Apple has also made significant strides into the health tech market in what is part of a larger shift from physician control to consumer collaboration when it comes to personal health. Apple Watch models offer a variety of health-related features, including exercise and sleep tracking, and fall detection. And beyond these conventional features, the latest Apple Watch includes an ECG App that is approved by the U.S. Food and Drug Administration (FDA) for the detection of atrial fibrillation (AFib), a beating abnormality of the heart that is associated with higher risks of stroke, including those that could lead to death.
A 2019 study published in the New England Journal of Medicine (NEJM) examined this detection by smartwatches of “irregular pulses” in almost 420,000 people over eight months. In this study, which was funded by Apple, the authors concluded that the Apple Watch was effective in detecting AFib, stating that 84% of the smartwatch notifications were accurate in alerting for atrial fibrillation. In other words, the researchers determined that the Apple Watch was an effective consumer device in detecting an arrhythmia—an ability that was once only the domain of a doctor and ECG machine.
But what the study didn’t find—or perhaps more accurately, didn’t even examine—is that the Apple Watch will largely not detect or categorize AFib at a heart rate greater than 120 beats per minute, according to information supplied to the FDA by Apple for the feature’s approval.
Apple has made it clear on their Apple Watch support page that their smartwatch doesn’t diagnose AFib. In fact, they refer to any Apple Watch notification as a general indication that requires follow up by a doctor for an accurate diagnosis. Apple also openly indicates that its smartwatch “is not constantly looking for AFib,” and that “people with AFib may not get a notification.”
AFib typically has a heart rate of 100 to 175 beats per minute (bpm), according to the Mayo Clinic. In 2015, a study published in the Annals of Medicine found that in a cohort of 2,821 patients with new-onset AFib, the mean heart rate was 109 bpm. But, according to the study, roughly one-third of patients had a heart rate of over 120. Further, some of these patients were receiving beta-blockers, a drug therapy commonly used to control the rapid rate and symptoms of AFib. Because beta blockers cause a direct decrease in heart rate, this patient population may have a slower heart rate than would be typical for an untreated patient group, resulting in an underestimation of true AFib heart rates for a larger population.
In another recent clinical study published in Circulation, researchers examined the ability of the Apple Watch to detect AFib in a group of patients post-cardiac surgery, a common complication after this procedure. The study found that the Apple Watch detected the abnormality in only 34 of 90 instances—an accuracy of only 41%.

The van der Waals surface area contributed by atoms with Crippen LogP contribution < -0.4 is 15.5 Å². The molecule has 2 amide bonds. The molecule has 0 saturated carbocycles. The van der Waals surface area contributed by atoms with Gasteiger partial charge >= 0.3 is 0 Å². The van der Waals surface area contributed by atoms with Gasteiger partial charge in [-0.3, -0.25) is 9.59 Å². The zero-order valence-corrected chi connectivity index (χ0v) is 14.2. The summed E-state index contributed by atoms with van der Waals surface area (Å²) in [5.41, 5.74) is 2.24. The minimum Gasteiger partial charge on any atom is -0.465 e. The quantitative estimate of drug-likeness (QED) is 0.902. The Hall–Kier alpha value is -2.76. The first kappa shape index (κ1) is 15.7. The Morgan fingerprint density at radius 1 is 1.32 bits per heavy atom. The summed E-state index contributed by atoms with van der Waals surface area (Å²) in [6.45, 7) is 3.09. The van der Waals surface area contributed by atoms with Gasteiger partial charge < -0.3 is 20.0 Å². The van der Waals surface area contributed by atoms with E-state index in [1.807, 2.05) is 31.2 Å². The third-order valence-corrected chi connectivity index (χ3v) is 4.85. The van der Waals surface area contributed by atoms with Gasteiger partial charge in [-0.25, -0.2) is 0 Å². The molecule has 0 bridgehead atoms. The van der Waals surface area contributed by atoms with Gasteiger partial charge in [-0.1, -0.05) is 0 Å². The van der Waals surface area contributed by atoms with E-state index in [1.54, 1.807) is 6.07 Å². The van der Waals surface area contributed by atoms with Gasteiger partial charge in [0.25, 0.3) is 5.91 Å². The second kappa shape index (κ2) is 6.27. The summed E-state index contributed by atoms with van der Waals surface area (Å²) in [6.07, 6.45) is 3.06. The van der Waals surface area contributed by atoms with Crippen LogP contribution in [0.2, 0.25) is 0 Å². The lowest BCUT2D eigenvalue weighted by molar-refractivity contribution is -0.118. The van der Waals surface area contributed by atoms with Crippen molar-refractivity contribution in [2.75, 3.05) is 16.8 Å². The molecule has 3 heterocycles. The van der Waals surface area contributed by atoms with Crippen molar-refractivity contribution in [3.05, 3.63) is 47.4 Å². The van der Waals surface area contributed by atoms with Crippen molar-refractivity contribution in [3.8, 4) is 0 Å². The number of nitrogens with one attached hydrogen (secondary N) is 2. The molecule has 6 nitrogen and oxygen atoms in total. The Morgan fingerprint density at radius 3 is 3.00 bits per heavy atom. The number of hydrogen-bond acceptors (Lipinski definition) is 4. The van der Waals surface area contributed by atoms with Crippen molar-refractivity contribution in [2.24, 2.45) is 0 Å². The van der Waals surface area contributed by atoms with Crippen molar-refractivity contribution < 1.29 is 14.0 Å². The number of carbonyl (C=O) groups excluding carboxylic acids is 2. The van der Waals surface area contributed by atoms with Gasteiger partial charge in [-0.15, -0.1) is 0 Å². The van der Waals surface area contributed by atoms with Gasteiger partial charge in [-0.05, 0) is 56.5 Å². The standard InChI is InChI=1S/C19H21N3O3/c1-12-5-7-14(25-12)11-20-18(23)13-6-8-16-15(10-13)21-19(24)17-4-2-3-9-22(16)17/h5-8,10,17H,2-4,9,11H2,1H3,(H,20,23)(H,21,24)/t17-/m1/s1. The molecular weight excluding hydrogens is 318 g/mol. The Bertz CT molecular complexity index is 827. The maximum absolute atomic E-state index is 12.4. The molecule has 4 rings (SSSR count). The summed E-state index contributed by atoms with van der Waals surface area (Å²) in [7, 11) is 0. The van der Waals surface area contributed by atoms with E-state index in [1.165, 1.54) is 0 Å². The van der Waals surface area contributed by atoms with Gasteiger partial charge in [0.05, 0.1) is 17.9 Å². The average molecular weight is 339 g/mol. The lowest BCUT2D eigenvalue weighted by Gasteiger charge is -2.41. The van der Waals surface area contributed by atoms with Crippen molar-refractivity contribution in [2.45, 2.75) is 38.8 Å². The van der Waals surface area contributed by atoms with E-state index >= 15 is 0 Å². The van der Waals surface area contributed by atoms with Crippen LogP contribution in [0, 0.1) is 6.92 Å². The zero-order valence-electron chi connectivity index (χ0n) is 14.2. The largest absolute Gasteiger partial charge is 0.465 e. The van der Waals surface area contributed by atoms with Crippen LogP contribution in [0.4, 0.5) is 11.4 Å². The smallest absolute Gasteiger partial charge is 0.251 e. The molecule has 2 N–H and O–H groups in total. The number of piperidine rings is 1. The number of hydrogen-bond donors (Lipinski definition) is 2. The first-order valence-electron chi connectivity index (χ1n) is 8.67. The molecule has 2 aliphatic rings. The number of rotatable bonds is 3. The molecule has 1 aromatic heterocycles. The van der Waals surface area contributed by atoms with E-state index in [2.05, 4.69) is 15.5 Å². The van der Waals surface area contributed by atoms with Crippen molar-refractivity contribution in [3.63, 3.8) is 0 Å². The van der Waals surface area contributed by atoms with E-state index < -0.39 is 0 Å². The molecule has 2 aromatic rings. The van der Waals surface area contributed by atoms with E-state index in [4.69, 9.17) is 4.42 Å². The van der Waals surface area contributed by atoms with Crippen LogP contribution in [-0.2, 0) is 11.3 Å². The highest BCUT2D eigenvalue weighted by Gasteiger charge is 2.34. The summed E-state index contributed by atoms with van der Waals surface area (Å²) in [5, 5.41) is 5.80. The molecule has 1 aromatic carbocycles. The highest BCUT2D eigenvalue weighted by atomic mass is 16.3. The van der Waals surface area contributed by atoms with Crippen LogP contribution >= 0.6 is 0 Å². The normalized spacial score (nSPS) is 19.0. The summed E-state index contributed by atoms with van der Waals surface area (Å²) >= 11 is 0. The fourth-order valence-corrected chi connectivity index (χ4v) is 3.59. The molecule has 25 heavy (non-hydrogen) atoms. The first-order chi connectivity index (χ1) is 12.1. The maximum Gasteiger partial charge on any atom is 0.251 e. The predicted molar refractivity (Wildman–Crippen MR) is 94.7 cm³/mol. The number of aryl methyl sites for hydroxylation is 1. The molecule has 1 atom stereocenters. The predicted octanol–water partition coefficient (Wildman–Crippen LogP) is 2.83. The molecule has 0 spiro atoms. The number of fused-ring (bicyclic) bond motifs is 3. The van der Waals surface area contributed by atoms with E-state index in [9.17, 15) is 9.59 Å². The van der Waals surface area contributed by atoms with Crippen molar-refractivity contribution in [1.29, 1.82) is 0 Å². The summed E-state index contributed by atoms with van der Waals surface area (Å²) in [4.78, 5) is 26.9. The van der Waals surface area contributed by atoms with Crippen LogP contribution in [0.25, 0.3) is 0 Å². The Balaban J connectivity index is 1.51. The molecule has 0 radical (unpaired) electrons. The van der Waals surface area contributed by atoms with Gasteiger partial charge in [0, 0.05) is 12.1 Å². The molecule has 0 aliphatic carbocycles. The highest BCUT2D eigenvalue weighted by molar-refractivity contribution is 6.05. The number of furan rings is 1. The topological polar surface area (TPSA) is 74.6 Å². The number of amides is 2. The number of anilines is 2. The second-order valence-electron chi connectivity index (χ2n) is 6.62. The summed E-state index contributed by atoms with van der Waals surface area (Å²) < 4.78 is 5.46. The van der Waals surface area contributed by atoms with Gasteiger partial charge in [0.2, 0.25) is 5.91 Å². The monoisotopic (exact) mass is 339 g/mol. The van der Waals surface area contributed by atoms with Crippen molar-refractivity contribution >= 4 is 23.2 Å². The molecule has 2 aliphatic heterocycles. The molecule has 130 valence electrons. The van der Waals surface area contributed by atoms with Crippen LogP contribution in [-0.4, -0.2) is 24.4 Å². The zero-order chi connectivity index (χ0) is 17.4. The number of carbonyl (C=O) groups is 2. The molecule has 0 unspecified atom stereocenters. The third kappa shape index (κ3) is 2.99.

But should this impact the confidence consumers have in the Apple Watch considering the company has been transparent about the smartwatch’s limitations?
“Irregular rhythm notifications,” as they’re described by Apple, are part of the Apple Watch’s alerts nonetheless, potentially creating a false sense of security for a consumer who might not have read, or might not understand, the important caveats Apple has noted.
This feature appears to be caught between the world of carefully crafted user instructions and real world use. The actual detection by the Apple Watch of irregular heart rhythms is accurate on Apple’s terms, which are scientifically and legally sound. Yet, for the users, it’s likely less about the fine print and more so around the practical application of the device. The result is a gray zone that requires a heightened level of understanding from the consumer on the finer details of how the Apple Watch monitors “heart health.”
So, where does responsibility lie? That’s a complex question that reflects the broader digital health trend where new products offer up partial insights into a clinical condition or aspect of physiology. A little bit of information can be both helpful and dangerous—but rarely definitive. What is clear is the evolving path towards consumer collaboration in care. The passive nature of the Apple Watch is really a type of check engine light that prompts further professional care. Certainly, Apple can address this issue and potentially expand the range beyond the current 120 bpm limitation, but consumers need to stay engaged and understand that such tools aren’t an end to detection, but just the beginning. And it’s this partnership—informed consumer and physician—that will drive further success for health tech.
Still, it may be prudent to suggest that the exuberant response by consumers may be well-served by a reflective pause. The innovations around heart rate, heart rate variability, arrhythmias, and the vast opportunity of analytics—all that fit around your wrist—will offer a tremendous opportunity for diagnosis and treatment. Apple has taken important steps to bringing useful and important technology to the consumer, evident with the Apple Watch and its broad success. But even small blind spots pose real risks to the advancement of health care technology, physician adoption, and to the very consumers whose lives rely on technology as an integral part of their care.
John Nosta is president of NostaLab.
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